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  1. 1. British television and religion:audience perspectivesRuth Deller (@ruthdeller)
  2. 2. Where does discussion occur?Entertainment forums (e.g. Digital Spy, Unreality TV)General interest forums (e.g. The Student Room)Focus groups: online and offlineYouTube: comments and response videosBroadcaster/programme blogs and forumsFaith group forums/blogs/sitesTwitterIndividuals blogs and comments
  3. 3. What do audiences like?Learning something newJust finished watching the documentary on sky plus. Found it wellbalanced and interesting. I knew very little about his life. I thinkthat any documentary that can inform non-Muslims about boththe prophet and the Koran should be commended andapplauded. Ignorance is not bliss. (LV on The Life of Muhammad)A sense of balance or fairnessI like the fact there are no agendas, proselytising, witch hunts,setups, etc. Nice change for British TV documentaries (Woof onRevelations).
  4. 4. What do audiences like?Respect for beliefs/believers/culturesSo having the chance to sit and really watch a beautifully craftedprogram about Buddhist culture and iconography today, was areal joy. (AP on Seven Wonders of the Buddhist World)A sense of ‘openness’ about programme’s positionWith this guy we knew that he believed in God, the way that hebelieved in God, the sort of church he belonged to… I felt like Igot to know him through the programme (Laura on Around theWorld in 80 Faiths)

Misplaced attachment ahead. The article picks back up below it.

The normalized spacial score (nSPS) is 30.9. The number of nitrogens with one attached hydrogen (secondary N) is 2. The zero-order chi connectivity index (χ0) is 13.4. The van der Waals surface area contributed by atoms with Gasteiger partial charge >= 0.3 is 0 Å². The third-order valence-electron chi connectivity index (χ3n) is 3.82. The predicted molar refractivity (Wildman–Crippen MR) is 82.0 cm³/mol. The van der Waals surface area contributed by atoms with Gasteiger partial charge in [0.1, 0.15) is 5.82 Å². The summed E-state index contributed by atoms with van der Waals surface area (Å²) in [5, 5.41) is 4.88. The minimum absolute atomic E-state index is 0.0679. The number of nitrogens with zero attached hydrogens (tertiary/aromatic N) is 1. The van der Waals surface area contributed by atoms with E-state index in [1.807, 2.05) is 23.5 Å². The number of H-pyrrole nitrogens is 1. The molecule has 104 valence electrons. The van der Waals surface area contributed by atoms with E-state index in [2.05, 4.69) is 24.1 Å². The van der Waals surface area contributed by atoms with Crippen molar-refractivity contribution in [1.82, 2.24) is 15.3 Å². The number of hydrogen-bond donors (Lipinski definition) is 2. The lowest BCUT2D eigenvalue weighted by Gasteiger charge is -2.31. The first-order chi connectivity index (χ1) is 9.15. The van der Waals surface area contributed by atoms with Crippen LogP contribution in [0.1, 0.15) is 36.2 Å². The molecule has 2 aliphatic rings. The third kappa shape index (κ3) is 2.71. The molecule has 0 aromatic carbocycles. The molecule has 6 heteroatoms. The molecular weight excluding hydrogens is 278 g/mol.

5. 5. What do audiences dislike?A lack of diversityIn my experience, the BBC could not care less about the feelingsof or requests from the Hindus. They simply ignore them... TheBBC also ignores the significant Buddhist population in Britain.(Praya on BBC message boards thread ‘Does the BBC under-represent UK Hindus and Sikhs?)Perceived misrepresentation, exaggeration, ‘distortion’When or when will there be a documentary showing the 99.9% ofmuslims that are NOT extremists...Will the BBC or any othermedia channel show this? i dont think so.... (alan on My BrotherThe Islamist)
  6. 6. What do audiences dislike?Perceived reinforcing of stereotypesIn this program, we ‘learned’ that all Jews are smugly ignorant,elitist, isolationist, consumerist, money-obsessed, tasteless, smugand entirely lacking in fellow-feeling… in which Devotion isexpressed as Bling. All this demonstrated by a number of ghastlycharacters who entirely conform to the anti-Semetic cliches. (SSon Strictly Kosher)Programmes that are unfair to their subjectsI feel, as ive felt with a number of BBC3/C4 programmes, thattheres an element of exploitation here, which is not fair tosomeone who is only 13 and has quite obviously been totallybrainwashed (dom on Deborah 13: Servant of God)
  7. 7. What do audiences dislike?‘Patronising’ programmes, interviewers or presentersIve never seen a more patronising, belittling programme in mylife! (Leah on Jews)Perceived biasYou cant even expect it to be honest/impartial because any sortof portrayal of Muhammad that isnt glowingly positive could, andprobably will, attract an aggressive backlash. (San on The Life ofMuhammad)